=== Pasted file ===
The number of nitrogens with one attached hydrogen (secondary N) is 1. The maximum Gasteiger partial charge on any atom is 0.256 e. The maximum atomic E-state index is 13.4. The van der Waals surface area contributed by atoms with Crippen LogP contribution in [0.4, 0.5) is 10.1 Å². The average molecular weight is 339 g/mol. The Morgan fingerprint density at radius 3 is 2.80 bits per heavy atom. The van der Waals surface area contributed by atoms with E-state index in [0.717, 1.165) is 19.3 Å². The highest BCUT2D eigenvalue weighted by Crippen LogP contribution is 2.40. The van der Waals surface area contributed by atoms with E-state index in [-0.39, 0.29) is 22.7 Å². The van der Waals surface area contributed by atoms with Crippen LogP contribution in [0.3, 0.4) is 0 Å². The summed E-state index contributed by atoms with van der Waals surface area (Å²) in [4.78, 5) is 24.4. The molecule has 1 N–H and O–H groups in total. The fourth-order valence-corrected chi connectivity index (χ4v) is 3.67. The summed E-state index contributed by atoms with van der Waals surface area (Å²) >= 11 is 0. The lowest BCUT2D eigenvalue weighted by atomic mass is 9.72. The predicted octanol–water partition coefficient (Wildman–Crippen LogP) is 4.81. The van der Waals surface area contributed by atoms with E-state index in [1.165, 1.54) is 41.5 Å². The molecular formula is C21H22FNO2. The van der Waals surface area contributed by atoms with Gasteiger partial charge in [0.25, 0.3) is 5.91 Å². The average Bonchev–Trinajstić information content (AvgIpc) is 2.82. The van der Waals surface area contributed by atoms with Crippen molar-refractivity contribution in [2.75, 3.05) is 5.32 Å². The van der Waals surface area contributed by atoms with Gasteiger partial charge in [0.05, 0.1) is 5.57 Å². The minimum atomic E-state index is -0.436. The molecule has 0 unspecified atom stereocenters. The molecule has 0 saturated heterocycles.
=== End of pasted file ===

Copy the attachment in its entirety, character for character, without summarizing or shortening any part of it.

The number of nitrogens with one attached hydrogen (secondary N) is 1. The maximum Gasteiger partial charge on any atom is 0.256 e. The maximum atomic E-state index is 13.4. The van der Waals surface area contributed by atoms with Crippen LogP contribution in [0.4, 0.5) is 10.1 Å². The average molecular weight is 339 g/mol. The Morgan fingerprint density at radius 3 is 2.80 bits per heavy atom. The van der Waals surface area contributed by atoms with E-state index in [0.717, 1.165) is 19.3 Å². The highest BCUT2D eigenvalue weighted by Crippen LogP contribution is 2.40. The van der Waals surface area contributed by atoms with E-state index in [-0.39, 0.29) is 22.7 Å². The van der Waals surface area contributed by atoms with Crippen LogP contribution in [0.3, 0.4) is 0 Å². The summed E-state index contributed by atoms with van der Waals surface area (Å²) in [4.78, 5) is 24.4. The molecule has 1 N–H and O–H groups in total. The fourth-order valence-corrected chi connectivity index (χ4v) is 3.67. The summed E-state index contributed by atoms with van der Waals surface area (Å²) >= 11 is 0. The lowest BCUT2D eigenvalue weighted by atomic mass is 9.72. The predicted octanol–water partition coefficient (Wildman–Crippen LogP) is 4.81. The van der Waals surface area contributed by atoms with E-state index in [1.165, 1.54) is 41.5 Å². The molecular formula is C21H22FNO2. The van der Waals surface area contributed by atoms with Gasteiger partial charge in [0.25, 0.3) is 5.91 Å². The average Bonchev–Trinajstić information content (AvgIpc) is 2.82. The van der Waals surface area contributed by atoms with Crippen molar-refractivity contribution in [2.75, 3.05) is 5.32 Å². The van der Waals surface area contributed by atoms with Gasteiger partial charge in [0.05, 0.1) is 5.57 Å². The minimum atomic E-state index is -0.436. The molecule has 0 unspecified atom stereocenters. The molecule has 0 saturated heterocycles.